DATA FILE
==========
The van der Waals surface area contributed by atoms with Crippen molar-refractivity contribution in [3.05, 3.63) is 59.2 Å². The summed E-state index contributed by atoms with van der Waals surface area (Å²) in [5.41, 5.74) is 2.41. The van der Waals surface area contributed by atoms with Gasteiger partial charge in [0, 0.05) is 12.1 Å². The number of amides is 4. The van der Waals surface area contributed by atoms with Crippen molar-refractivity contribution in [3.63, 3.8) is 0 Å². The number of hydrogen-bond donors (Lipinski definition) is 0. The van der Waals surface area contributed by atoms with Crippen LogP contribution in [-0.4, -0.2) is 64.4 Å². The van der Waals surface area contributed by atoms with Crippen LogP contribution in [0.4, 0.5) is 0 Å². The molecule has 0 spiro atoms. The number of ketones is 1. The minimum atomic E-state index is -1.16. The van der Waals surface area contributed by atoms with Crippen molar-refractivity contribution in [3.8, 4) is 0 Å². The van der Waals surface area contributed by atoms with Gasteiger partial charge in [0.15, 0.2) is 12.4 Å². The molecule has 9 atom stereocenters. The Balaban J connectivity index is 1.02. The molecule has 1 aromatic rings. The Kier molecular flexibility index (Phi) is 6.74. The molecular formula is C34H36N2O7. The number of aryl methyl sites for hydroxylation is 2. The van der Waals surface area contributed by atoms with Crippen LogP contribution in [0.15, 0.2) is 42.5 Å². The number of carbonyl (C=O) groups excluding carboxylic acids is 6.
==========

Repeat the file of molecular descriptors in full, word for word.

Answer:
The van der Waals surface area contributed by atoms with Crippen molar-refractivity contribution in [3.05, 3.63) is 59.2 Å². The summed E-state index contributed by atoms with van der Waals surface area (Å²) in [5.41, 5.74) is 2.41. The van der Waals surface area contributed by atoms with Gasteiger partial charge in [0, 0.05) is 12.1 Å². The number of amides is 4. The van der Waals surface area contributed by atoms with Crippen molar-refractivity contribution in [3.63, 3.8) is 0 Å². The number of hydrogen-bond donors (Lipinski definition) is 0. The van der Waals surface area contributed by atoms with Crippen LogP contribution in [-0.4, -0.2) is 64.4 Å². The van der Waals surface area contributed by atoms with Crippen LogP contribution in [0.4, 0.5) is 0 Å². The molecule has 0 spiro atoms. The number of ketones is 1. The minimum atomic E-state index is -1.16. The van der Waals surface area contributed by atoms with Crippen molar-refractivity contribution in [3.8, 4) is 0 Å². The van der Waals surface area contributed by atoms with Gasteiger partial charge in [0.15, 0.2) is 12.4 Å². The molecule has 9 atom stereocenters. The Balaban J connectivity index is 1.02. The molecule has 1 aromatic rings. The Kier molecular flexibility index (Phi) is 6.74. The molecular formula is C34H36N2O7. The number of aryl methyl sites for hydroxylation is 2. The van der Waals surface area contributed by atoms with Crippen LogP contribution in [0.15, 0.2) is 42.5 Å². The number of carbonyl (C=O) groups excluding carboxylic acids is 6.